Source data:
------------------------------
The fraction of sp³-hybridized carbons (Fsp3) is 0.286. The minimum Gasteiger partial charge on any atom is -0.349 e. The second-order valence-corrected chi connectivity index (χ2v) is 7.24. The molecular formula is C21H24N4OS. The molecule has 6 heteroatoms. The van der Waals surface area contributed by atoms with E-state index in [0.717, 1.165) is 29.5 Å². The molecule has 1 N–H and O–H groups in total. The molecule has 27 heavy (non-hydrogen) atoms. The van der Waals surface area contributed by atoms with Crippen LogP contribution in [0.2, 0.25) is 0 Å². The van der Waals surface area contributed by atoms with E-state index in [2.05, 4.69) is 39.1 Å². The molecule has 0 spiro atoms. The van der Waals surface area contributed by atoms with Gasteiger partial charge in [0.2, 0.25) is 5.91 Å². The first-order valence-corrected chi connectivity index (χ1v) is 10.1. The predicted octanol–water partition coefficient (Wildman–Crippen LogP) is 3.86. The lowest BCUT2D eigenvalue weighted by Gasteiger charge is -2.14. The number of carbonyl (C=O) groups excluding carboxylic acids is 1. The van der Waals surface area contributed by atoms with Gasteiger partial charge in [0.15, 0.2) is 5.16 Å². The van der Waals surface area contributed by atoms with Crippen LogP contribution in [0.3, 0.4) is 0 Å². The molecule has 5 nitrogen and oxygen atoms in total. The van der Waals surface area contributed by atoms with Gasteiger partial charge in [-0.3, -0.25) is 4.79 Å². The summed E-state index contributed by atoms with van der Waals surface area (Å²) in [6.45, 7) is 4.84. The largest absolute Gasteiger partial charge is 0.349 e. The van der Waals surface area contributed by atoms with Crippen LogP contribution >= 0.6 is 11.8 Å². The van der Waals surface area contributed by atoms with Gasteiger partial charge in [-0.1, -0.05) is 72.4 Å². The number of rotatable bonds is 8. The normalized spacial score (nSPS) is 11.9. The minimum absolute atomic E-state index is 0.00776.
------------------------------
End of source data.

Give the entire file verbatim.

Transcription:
The fraction of sp³-hybridized carbons (Fsp3) is 0.286. The minimum Gasteiger partial charge on any atom is -0.349 e. The second-order valence-corrected chi connectivity index (χ2v) is 7.24. The molecular formula is C21H24N4OS. The molecule has 6 heteroatoms. The van der Waals surface area contributed by atoms with E-state index in [0.717, 1.165) is 29.5 Å². The molecule has 1 N–H and O–H groups in total. The molecule has 27 heavy (non-hydrogen) atoms. The van der Waals surface area contributed by atoms with Crippen LogP contribution in [0.2, 0.25) is 0 Å². The van der Waals surface area contributed by atoms with E-state index in [2.05, 4.69) is 39.1 Å². The molecule has 0 spiro atoms. The van der Waals surface area contributed by atoms with Gasteiger partial charge in [0.2, 0.25) is 5.91 Å². The first-order valence-corrected chi connectivity index (χ1v) is 10.1. The predicted octanol–water partition coefficient (Wildman–Crippen LogP) is 3.86. The lowest BCUT2D eigenvalue weighted by Gasteiger charge is -2.14. The number of carbonyl (C=O) groups excluding carboxylic acids is 1. The van der Waals surface area contributed by atoms with Gasteiger partial charge in [0.15, 0.2) is 5.16 Å². The van der Waals surface area contributed by atoms with Crippen LogP contribution in [0.3, 0.4) is 0 Å². The molecule has 5 nitrogen and oxygen atoms in total. The van der Waals surface area contributed by atoms with Gasteiger partial charge in [-0.3, -0.25) is 4.79 Å². The summed E-state index contributed by atoms with van der Waals surface area (Å²) in [6.45, 7) is 4.84. The largest absolute Gasteiger partial charge is 0.349 e. The van der Waals surface area contributed by atoms with Crippen LogP contribution >= 0.6 is 11.8 Å². The van der Waals surface area contributed by atoms with Gasteiger partial charge in [-0.1, -0.05) is 72.4 Å². The number of rotatable bonds is 8. The normalized spacial score (nSPS) is 11.9. The minimum absolute atomic E-state index is 0.00776.